The possibility of living another way, living without dieting, began to take root in my mind a few years ago, and finally my second trip through Weight Watchers ended dieting for me. This last time I just couldn’t stand the details: the weighing-in by the quarter-pound, the before and after photographs of group leaders prominently displayed. I hated the endlessness of it, the turning of food in to portions and exchanges, everything measured out, permitted, denied. I hated the idea of “maintenance.”
Finally I realized I didn’t just hate the diet. I was sick of the way I acted on a diet, the way I whined, my penny-pinching behavior. What I liked in myself seemed to shrivel and disappear when I dieted.
Slowly, slowly I saw these things. I saw that my pain was cut from whole cloth, imaginary, my own invention. I saw how much time I’d spent on something ephemeral, something that simply wasn’t important, didn’t matter. I saw that the real point of dieting is dieting – to not be done with it, ever.
I looked in the mirror and saw a woman, with flesh, curves, muscles, a few stretch marks, and the beginnings of wrinkles, with strength and softness in equal measure. My body is the one part of me that is always, undeniably, here.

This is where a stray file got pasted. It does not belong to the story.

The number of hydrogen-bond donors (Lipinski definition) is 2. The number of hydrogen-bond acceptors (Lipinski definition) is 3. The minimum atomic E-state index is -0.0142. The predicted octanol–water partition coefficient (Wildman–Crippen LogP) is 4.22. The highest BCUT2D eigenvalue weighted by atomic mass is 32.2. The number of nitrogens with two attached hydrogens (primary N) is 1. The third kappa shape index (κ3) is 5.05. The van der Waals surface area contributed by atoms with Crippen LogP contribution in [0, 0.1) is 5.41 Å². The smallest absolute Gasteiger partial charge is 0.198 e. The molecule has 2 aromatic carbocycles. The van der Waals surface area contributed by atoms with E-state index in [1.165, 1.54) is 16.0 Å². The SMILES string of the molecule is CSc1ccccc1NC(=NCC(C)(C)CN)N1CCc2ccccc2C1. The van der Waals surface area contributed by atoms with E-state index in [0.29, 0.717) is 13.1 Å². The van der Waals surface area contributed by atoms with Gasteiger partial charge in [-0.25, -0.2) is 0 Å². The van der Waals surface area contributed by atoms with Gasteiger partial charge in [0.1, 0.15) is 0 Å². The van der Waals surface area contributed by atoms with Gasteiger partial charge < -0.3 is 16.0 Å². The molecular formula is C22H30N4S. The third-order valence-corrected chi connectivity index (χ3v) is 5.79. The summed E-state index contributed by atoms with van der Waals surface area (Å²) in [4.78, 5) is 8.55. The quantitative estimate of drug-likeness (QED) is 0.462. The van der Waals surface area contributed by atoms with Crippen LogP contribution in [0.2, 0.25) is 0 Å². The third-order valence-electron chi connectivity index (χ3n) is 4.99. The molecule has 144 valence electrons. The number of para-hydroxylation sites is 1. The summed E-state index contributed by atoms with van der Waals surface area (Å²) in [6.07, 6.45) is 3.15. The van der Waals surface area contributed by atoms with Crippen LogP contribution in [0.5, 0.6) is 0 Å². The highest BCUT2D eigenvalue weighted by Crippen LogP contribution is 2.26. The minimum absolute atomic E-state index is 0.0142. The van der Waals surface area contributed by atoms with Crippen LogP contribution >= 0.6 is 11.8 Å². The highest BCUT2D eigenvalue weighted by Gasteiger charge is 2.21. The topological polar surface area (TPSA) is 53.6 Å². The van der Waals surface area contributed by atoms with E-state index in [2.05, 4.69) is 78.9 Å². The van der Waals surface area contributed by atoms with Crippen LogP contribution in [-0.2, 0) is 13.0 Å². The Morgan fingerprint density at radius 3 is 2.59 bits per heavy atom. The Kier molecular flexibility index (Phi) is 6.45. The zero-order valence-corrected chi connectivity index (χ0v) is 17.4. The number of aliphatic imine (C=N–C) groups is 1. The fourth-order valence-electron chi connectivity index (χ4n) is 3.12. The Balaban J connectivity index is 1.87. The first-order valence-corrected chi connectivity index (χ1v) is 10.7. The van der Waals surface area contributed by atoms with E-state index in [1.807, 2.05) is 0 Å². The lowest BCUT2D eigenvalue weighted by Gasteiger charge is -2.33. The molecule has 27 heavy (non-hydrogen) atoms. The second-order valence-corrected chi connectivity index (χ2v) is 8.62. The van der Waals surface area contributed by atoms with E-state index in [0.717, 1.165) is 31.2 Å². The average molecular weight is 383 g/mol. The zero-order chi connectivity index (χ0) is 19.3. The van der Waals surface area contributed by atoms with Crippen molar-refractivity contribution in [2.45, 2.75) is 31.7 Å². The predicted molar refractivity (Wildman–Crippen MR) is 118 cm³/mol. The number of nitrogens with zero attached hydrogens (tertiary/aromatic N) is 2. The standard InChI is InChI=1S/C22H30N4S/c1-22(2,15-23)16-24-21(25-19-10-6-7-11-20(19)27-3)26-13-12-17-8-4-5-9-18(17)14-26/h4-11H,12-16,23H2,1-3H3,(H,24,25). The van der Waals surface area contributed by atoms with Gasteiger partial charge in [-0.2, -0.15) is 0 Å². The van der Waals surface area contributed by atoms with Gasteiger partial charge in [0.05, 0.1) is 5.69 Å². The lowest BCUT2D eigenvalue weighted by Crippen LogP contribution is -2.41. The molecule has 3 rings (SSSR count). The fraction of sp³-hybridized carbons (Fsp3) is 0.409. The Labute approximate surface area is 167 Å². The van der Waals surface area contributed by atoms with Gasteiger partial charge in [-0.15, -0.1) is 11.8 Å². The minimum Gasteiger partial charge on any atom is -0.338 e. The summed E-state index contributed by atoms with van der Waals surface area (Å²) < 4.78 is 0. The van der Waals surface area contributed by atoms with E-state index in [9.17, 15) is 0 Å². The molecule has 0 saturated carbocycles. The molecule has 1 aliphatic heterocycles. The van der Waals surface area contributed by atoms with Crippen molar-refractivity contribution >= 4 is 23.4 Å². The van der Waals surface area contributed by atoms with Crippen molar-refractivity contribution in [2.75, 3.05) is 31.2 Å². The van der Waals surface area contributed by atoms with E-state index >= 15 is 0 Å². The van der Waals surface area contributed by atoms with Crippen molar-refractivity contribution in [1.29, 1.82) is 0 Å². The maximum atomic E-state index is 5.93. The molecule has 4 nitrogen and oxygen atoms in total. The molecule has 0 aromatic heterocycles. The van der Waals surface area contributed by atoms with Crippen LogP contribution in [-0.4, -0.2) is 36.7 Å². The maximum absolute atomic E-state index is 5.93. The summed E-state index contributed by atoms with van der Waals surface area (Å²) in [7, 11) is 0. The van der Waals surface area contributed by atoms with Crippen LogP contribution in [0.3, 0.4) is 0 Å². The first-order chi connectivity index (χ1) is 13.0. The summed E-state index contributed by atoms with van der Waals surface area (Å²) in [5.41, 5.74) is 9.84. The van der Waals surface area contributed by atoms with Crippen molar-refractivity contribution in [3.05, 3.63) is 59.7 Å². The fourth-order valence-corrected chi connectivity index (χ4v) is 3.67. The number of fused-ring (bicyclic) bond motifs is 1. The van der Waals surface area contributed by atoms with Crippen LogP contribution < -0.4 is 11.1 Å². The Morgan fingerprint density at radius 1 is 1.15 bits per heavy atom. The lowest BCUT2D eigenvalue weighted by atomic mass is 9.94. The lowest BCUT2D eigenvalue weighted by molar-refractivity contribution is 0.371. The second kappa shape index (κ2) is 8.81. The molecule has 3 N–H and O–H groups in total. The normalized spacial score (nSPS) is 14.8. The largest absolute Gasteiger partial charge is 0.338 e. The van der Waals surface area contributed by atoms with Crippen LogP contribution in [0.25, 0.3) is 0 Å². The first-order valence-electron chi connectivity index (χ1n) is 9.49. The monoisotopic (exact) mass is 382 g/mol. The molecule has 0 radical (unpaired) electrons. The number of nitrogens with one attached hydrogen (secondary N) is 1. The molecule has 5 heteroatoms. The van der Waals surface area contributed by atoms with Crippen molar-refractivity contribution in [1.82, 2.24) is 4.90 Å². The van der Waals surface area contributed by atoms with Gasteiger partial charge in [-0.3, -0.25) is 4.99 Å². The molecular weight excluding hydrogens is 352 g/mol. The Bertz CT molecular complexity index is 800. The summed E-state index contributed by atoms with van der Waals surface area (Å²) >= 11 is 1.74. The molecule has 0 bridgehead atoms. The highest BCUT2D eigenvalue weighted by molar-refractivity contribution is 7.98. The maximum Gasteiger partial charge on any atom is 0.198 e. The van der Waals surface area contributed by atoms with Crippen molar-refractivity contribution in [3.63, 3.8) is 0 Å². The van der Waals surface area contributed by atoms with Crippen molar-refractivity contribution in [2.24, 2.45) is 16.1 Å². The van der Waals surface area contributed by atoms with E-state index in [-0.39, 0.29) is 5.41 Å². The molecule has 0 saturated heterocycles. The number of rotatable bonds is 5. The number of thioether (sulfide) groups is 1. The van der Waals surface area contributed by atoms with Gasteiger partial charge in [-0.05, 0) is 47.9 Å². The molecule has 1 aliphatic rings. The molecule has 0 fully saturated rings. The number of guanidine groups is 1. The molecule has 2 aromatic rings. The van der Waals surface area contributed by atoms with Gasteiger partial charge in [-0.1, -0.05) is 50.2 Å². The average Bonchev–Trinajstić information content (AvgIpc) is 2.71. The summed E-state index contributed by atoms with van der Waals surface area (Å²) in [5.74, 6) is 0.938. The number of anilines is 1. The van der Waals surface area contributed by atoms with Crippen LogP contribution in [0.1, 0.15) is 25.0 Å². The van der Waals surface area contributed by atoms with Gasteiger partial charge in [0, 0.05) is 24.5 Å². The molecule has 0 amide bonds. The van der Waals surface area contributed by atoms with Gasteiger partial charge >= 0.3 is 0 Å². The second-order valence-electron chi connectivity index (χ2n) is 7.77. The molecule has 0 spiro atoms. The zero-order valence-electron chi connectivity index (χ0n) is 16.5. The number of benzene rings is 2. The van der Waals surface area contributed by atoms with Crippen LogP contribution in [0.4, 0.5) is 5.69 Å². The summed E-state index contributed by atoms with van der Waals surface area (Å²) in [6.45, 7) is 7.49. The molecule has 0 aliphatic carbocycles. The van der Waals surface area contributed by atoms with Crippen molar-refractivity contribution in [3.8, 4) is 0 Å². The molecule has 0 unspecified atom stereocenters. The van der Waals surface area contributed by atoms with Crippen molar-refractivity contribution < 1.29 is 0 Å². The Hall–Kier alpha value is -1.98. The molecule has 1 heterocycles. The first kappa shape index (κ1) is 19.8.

To like myself means to be, literally, shameless, to be wanton in the pleasures of being inside a body. I feel loose this way; a little abandoned, a little dangerous.
That first feeling of liking my body – not being resigned to it or despairing of change, but actually liking it – was tentative and guilty and frightening. It was alarming, because it was the way I’d felt as a child, before the world interfered. Because surely I was wrong; I knew, I’d known for so long, that my body wasn’t all right this way.
So I imagine losing weight again. If the world applauded, would this comfort me? Or would it only compromise whatever approval the world gives me now?
What else will be required of me besides thinness? What will happen to me if I get sick, or lose the use of a limb, or, God forbid, grow old? By fussing endlessly over my body, I’ve ceased to inhabit it.
I’m trying to reverse this equation now, to trust my body and enter it again with a whole heart. I know more now than I used to about what constitutes “happy” and “unhappy,” what the depths and textures of contentment are like. By letting go of dieting, I free up mental and emotional room. I have more space, I can move.
The pursuit of another, elusive body, the body someone else says I should have, is a terrible distraction, a sidetracking that might have lasted my whole life long. By letting myself go, I go places.
Each of us in this culture, this twisted, inchoate culture, has to choose between battles: One battle is against the cultural ideal, and the other is against ourselves. I’ve chosen to stop fighting myself.